The latest of our step by step drum programming tutorials focuses on main room house. Create a real peak time vibe with this heavy groove.
Beat Dissected is a regular series which deconstructs drum patterns, showing you how to recreate them in any DAW. Just copy the grids in your own software to recreate the loop.
Here’s the complete beat we’ll be making this week:
heavily processed electronic hits
Start with a basic four-to-the-floor kick pattern. Choose a kick with a solid tone and fair amount of punch. If you’re using a long kick, make sure it’s tuned to the key of your track. If the kick is very short, you may get away without tuning it.
Now introduce an open hi-hat so that it doubles the kick drum. This will add more drive/energy to the kick. The sound of the open hi-hat determines how big, wide and spacious your drums are going to be, so it’s crucial to process it correctly. If you’re using reverb, place any compression or limiting after the reverb so that you have full control over the sound of both the hi-hat and the space around it.
Now introduce the closed hi-hats. These mainly come on the offbeats, along with some additional hits as well. We’ve split the closed hat onto two channels – one channel is a slightly lower velocity variation of the same sample. Send the hats through a short room reverb to introduce a little more ambience.
A third ‘wide’ hi-hat is introduced to the groove. It has an edgier, more characterful sound than the previous hats and it’s mixed slightly louder.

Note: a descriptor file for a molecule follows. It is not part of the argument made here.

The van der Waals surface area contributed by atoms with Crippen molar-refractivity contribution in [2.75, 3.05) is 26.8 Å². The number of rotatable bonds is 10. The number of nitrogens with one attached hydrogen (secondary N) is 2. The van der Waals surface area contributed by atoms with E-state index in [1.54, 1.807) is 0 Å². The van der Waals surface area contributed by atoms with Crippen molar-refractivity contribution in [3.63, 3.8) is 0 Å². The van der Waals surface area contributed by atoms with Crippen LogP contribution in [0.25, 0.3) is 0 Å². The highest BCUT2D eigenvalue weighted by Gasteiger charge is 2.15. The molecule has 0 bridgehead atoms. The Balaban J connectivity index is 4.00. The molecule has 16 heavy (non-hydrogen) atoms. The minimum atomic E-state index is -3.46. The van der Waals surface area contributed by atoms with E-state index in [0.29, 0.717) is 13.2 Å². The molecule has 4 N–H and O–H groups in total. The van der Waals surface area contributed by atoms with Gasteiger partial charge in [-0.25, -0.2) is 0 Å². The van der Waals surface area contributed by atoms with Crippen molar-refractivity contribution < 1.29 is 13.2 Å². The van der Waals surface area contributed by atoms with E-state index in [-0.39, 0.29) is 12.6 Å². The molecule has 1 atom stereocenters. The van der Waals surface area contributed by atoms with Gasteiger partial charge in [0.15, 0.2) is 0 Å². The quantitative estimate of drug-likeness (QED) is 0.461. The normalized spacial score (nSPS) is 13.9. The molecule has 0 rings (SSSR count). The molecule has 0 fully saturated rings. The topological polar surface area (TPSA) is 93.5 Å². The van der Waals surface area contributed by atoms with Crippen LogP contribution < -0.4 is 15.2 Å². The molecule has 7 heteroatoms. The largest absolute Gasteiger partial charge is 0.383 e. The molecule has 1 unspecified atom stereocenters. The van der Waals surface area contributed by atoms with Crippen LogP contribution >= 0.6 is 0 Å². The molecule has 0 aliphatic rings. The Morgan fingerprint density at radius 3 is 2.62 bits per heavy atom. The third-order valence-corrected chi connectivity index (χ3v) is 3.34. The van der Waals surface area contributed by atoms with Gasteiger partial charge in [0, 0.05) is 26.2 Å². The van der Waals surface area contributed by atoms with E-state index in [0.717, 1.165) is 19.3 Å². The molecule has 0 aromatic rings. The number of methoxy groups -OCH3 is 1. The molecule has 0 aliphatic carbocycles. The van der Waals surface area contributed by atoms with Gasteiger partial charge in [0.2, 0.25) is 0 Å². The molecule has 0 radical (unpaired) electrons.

More weight is added to the rhythm with the introduction of a percussive tom pattern. To get the right sound, we’ve layered two different samples. The first is a tom sound with a solid low end – preferably tuned to the key of the track (one octave above the kick often works best). The second sample has a more forward midrange and top end. High-passed kicks can work well as an alternative to toms here.
Next, we introduce a clap sample. To give more urgency to the groove we’ve shifted the clap so that it’s triggered just before the beat. Weʼve chosen a fairly short clap and processed it to get a larger, wider, more polished sound. It’s worth layering different sounds together to get the best results here.
Different clap patterns can be tried out at this stage. Many current main room house tracks have a clap on every beat to support the kick, while some donʼt use a clap at all.
The final step is to add a transition effect at the end of the loop using a reverse clap sample. If you don’t have one to hand, add a medium-size reverb to a clap, bounce it as audio and then reverse it. The reverse clap can be pushed way back in the mix for a more subtle sucking, breathing sound.
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